Drowning accidents can occur in natural bodies of water, swimming pools, hot tubs, or even in the bath. A drowning victim can die within five minutes of submersion and a small child may drown in less than two inches of water. In addition to drownings, a near drowning can cause permanent brain damage and disability.
In many cases, drownings and near-drowning accidents are caused by the negligence of another or involve strict liability on another’s behalf. This may involve an individual homeowner, amusement park, resort, country club, hotel or motel, county, municipal or state park, or other organization. In cases of severe injury or death caused by a property owner’s negligence, the injured person or their family members can obtain compensation for their losses.
Pursuing a lawsuit will depend on the causes and circumstances of the accident, and a New York City personal injury lawyer can help you determine what will be best for your case. If you have suffered from the aftermath of a drowning or near-drowning accident, Hecht Kleeger & Damashek, P.C. can advise you of your options for pursuing a legal claim.
There are over 7,400 public swimming pools and 1,300 public bathing beaches operated in New York State. Millions of patrons visit these swimming facilities each year. In addition, there are thousands more pools and hot tubs at private residences and private clubs across the state.
The New York Department of Health reports 171 drownings at swimming pools and beaches regulated by local governments from 1987 to 2010. Thirty-five of these drowning deaths occurred in New York City. Drownings averaged about seven a year and were evenly split between pools and beaches. The figures do not include intentional drownings and those related to motor vehicle accidents.
Drownings occurred at many places, including:
There are more drownings in pools, but beaches have a much higher average drowning rate than pools, the NYS Department of Health says. Possible factors include a greater number of bathers, water clarity, currents, depths and bottom conditions. As expected, more drownings occur during summer months when outdoor swimming facilities are open.
Most drowning victims are male and between the ages of 11 and 25 years old. Boys and young men are more likely to take risks and overestimate their swimming ability.
In 52 percent of drownings at regulated facilities, supervision of the injured swimmer was seen as a contributing factor in the accident.
Many drowning incidents (133 of the 171) occurred at facilities that had lifeguards. In such cases, swimmers and bathers drowned because of:
Drowning is the fifth-leading cause of unintentional injury death in the United States, according to the Centers for Disease Control and Prevention. About 10 people, including two children age 14 or younger, die every day in an unintentional drowning.
In addition to the contributing factors cited by the NYS Department of Health, the CDC says the lack of barriers around pools leads to accidental deaths, particularly among young victims. Pool fencing should be in place around any pool to prevent young children from gaining access. A lack of fencing or enclosure around a pool may make the property owner legally liable after a drowning accident or near drowning.
Swimming pool drains are another swimming pool hazard that are of particular risk to children. Defective or improperly installed drains can create a suction force that entrap small or lightweight swimmers. Swimmers who manage to escape or are rescued may suffer bowel and other soft tissue injury.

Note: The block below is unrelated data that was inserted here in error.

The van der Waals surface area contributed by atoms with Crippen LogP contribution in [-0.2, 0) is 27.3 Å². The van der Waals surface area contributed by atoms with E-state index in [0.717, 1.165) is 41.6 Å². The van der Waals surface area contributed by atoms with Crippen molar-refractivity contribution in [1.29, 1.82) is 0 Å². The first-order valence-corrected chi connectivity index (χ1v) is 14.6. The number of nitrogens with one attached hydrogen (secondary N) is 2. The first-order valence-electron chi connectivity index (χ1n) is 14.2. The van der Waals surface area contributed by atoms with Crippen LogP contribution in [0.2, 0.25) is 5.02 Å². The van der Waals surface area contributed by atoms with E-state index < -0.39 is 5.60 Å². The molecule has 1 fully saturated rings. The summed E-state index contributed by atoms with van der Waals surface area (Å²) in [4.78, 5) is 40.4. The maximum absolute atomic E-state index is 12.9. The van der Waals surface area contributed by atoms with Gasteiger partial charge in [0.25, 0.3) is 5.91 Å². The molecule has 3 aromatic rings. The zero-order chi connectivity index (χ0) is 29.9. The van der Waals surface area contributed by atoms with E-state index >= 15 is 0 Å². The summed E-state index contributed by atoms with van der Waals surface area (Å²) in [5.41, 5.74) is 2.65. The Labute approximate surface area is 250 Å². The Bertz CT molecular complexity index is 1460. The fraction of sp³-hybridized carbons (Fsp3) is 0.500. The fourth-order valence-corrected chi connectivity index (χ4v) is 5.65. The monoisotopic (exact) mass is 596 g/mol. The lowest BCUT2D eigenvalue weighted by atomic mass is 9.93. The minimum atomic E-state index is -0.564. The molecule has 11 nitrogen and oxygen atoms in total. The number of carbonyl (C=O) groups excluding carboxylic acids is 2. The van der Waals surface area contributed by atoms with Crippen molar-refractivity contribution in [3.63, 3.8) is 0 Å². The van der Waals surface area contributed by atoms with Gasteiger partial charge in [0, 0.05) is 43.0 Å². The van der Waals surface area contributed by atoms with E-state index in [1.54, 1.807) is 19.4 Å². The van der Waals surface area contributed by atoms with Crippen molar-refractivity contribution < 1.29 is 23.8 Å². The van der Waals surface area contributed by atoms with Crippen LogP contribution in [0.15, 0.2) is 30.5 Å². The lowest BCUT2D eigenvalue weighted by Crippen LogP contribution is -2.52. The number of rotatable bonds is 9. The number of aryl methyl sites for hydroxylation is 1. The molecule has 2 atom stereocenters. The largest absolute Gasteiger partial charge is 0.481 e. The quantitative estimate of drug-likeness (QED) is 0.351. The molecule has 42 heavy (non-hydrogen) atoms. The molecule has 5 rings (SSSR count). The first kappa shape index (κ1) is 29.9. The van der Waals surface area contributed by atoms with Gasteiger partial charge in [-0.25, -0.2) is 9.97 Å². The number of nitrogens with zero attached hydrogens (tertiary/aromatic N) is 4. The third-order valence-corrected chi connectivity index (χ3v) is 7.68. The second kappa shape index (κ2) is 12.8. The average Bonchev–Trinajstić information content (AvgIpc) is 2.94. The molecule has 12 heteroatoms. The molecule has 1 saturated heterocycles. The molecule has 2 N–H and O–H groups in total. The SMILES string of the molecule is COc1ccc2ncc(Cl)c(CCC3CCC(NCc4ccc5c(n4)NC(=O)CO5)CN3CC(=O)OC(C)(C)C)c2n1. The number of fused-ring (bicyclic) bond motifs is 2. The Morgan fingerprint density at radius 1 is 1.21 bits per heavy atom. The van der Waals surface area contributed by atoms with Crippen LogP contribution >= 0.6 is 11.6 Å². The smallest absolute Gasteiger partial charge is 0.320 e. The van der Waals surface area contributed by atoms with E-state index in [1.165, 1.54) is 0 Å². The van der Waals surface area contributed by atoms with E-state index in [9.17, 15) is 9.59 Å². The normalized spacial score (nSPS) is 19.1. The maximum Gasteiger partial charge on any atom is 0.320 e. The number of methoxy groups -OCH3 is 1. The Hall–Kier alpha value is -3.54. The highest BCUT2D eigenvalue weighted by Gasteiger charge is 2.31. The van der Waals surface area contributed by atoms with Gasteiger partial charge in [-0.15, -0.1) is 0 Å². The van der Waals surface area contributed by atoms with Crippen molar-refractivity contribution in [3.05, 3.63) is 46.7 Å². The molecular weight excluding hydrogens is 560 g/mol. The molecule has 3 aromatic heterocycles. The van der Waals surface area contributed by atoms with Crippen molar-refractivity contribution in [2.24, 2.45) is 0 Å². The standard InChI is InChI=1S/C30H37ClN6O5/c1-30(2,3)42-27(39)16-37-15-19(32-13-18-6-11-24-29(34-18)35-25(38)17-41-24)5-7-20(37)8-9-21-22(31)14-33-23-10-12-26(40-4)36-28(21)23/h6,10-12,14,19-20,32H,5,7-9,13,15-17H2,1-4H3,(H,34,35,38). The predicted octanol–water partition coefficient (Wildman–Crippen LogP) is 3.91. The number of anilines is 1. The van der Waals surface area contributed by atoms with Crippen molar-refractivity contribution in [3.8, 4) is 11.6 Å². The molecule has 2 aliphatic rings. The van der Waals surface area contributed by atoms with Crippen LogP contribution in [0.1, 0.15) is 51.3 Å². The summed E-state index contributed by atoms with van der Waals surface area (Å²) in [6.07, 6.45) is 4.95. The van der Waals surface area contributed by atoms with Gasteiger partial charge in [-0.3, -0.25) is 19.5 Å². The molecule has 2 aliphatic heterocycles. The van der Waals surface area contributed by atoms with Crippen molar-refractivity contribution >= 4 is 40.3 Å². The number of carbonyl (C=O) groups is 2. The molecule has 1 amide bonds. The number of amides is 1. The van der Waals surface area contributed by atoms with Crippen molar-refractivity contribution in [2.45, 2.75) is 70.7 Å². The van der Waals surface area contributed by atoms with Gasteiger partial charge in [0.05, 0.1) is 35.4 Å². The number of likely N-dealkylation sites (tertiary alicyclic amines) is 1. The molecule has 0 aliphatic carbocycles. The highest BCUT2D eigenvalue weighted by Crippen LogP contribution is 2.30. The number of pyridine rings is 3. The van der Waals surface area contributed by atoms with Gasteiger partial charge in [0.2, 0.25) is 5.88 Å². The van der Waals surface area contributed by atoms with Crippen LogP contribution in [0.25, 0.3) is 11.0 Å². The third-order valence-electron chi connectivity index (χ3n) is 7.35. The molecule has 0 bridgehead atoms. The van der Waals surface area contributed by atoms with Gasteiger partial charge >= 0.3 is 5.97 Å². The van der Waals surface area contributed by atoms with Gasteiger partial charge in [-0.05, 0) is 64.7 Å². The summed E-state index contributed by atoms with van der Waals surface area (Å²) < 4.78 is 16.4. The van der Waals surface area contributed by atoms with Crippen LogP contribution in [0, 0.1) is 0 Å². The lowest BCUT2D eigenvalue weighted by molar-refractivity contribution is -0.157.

Swimming pools and beaches of all kinds in New York State are highly regulated as to their installation and operation, including requirements for safety features and adequate supervision of bathers. Homeowners and owners of hotels, motels, waterparks and camps may be liable for injuries that occur in swimming pools on their property if they have neglected their duty to safeguard or supervise a pool.
Pools and other water features at private homes are sometimes referred to as attractive nuisances because of their appeal to curious children who cannot recognize their danger. Even when a homeowner has secured their swimming pool and told children to stay away, they can be held accountable in some cases if a child has been injured in their pool.
Negligence in a drowning accident case may take the form of:
To be successful, a claim against a swimming pool owner or the operator of a swimming beach must prove that the property owner failed to meet their responsibility for keeping their pool, swimming area and/or its users safe, and that someone drowned or suffered a near-drowning accident as a direct result of that negligence. The personal injury attorneys at Hecht Kleeger & Damashek can help you compile evidence to support such a claim.
It is important to understand that compensation obtained in a drowning or near-drowning lawsuit almost always comes from liability insurance, including homeowners’ insurance in cases involving residential pools. An aggrieved family should not be reluctant to seek money they are due and need from the insurance of a friend, neighbor or family member.
At Hecht Kleeger & Damashek, P.C., we are sensitive to the fact that the time following a drowning accident is very difficult, and that taking legal action may be the last thing on your mind. It is, however, important to act as soon as possible. The more time that passes, the more important evidence may be lost, memories of witnesses may fade and your ability to obtain damages may otherwise be impaired.
Contact Hecht Kleeger & Damashek today for a free legal consultation about your potential drowning accident claim. We are dedicated to helping you and your family, and can take on your legal fight for you while you spend your time and energy on recovering.